The RBI got grilled on demonetisation. Here’s what Urjit Patel & Co had to say

Is this a revolt? Or just passing the buck?
Is this a revolt? Or just passing the buck?
Image: Reuters/Danish Siddiqui
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On Dec. 07, India’s central bank surprised the country with its decision to hold interest rates. It was widely anticipated that the Reserve Bank of India (RBI) would resort to a rate cut, given the liquidity crisis in the country due to prime minister Narendra Modi’s demonetisation policy.

The central bank said it needs more time to assess the impact of the cash squeeze on the economy.

It said that the withdrawal of currency has made the outlook for the current fiscal “uncertain.” In the short-term, economic activity in sectors such as retail, hotels, transportation as well as businesses in the unorganised sector could slow down as these are mostly cash intensive, the RBI added in a press release.

After the policy was announced, RBI governor Urjit Patel and his deputies spoke to the media. Most of the questions for the governor were on demonetisation. But unlike his predecessor Raghuram Rajan, who was very vocal about policy issues, Patel seemed reticent and many of the questions were answered by deputy governors, including R Gandhi and Michael Patra.

Here are the RBI’s answers to the questions that were asked.

Q: How serious is the deficit in the supply of new currency notes?

Gandhi: Large quantities of notes in various denominations have already been supplied to the public and they are being continuously supplied. We appeal to the public that they need not worry about availability. If they freely circulate money then no problem will arise. We are assuring the public that continuous supply will be coming along.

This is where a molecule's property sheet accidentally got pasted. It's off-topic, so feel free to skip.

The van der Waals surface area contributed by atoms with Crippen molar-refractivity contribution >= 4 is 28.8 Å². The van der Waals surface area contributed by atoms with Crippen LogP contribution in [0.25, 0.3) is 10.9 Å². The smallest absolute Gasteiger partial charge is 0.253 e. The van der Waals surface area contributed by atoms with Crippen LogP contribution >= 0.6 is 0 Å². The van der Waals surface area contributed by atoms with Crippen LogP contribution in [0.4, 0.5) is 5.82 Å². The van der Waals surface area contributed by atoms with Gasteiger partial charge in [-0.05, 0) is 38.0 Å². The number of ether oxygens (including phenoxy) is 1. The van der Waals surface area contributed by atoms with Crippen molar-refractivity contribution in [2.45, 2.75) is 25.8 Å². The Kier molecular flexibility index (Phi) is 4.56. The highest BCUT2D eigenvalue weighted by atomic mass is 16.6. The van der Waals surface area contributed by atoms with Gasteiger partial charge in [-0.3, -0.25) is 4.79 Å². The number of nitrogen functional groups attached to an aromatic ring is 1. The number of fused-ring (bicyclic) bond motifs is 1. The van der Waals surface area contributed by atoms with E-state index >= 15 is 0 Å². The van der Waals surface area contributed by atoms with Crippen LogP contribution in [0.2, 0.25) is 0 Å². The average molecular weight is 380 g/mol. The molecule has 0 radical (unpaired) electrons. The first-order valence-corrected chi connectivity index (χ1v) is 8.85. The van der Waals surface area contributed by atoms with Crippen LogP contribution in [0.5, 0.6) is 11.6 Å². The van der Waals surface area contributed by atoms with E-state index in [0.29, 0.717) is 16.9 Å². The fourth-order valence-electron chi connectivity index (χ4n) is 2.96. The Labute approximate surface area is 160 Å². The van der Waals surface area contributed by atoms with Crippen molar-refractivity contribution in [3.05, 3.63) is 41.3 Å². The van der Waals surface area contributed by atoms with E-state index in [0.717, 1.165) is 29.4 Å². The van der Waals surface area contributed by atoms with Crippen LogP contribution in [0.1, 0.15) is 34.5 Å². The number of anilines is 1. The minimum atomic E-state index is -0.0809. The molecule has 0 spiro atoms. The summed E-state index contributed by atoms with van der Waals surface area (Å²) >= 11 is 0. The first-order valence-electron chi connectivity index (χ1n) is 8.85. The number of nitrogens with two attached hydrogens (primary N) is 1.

Q: In your statement you talk about the fact that the impact on the economy will be transient and you go on to say that a fuller analysis is awaited. Did the central board of the RBI recommend this to the government in its judgement? 

Patel: Motivations for the decision were to deal with the problem of high quality counterfeit notes and unearth black money that may be held in cash. The decision has not been taken in haste but after detailed deliberations. The central bank and the government were conscious of certain immediate difficulties for the public at large and all efforts were made to mitigate them.

Q: How many notes have been returned till now?

Gandhi: The old notes that have come back are worth, as of now, Rs11.55 lakh crore.

Q: There is this speculation about a special dividend to be paid by the RBI. Is the RBI going to humour the government if the demand comes in?

Patel: The withdrawal of legal tender characteristic status does not extinguish any of the RBI balance sheets. Therefore there is no implication on the balance sheet as of now. So that question does not arise as of now. They are still the liability of the RBI.

Q: How much will demonetisation impact the GDP? 

Patra: GVA (gross value added) estimates are down 50 basis points. We regard that (demonetisation) as a very transitory phenomenon. Monetary policy should not be reacting to a very transitory phenomenon.

Q: Is there any cost-benefit analysis of the entire process of the demonetisation? What happens if the entire demonetised currency notes comes back to the banking system?

Patel: The cost we are witnessing now, that’s in terms of inconvenience which we are all aware of. The benefits are in the medium term and the long term. The security of our notes is enhanced so they will be more difficult to forge. Secondly, we will have more transparency. We will be at a better place in terms of fiscal and tax compliance. Public finances could improve. And a very important collateral benefit is the thrust on digitisation that is taking place. The RBI, banks and the government are working very closely and that will ultimately also benefit the cost of printing money.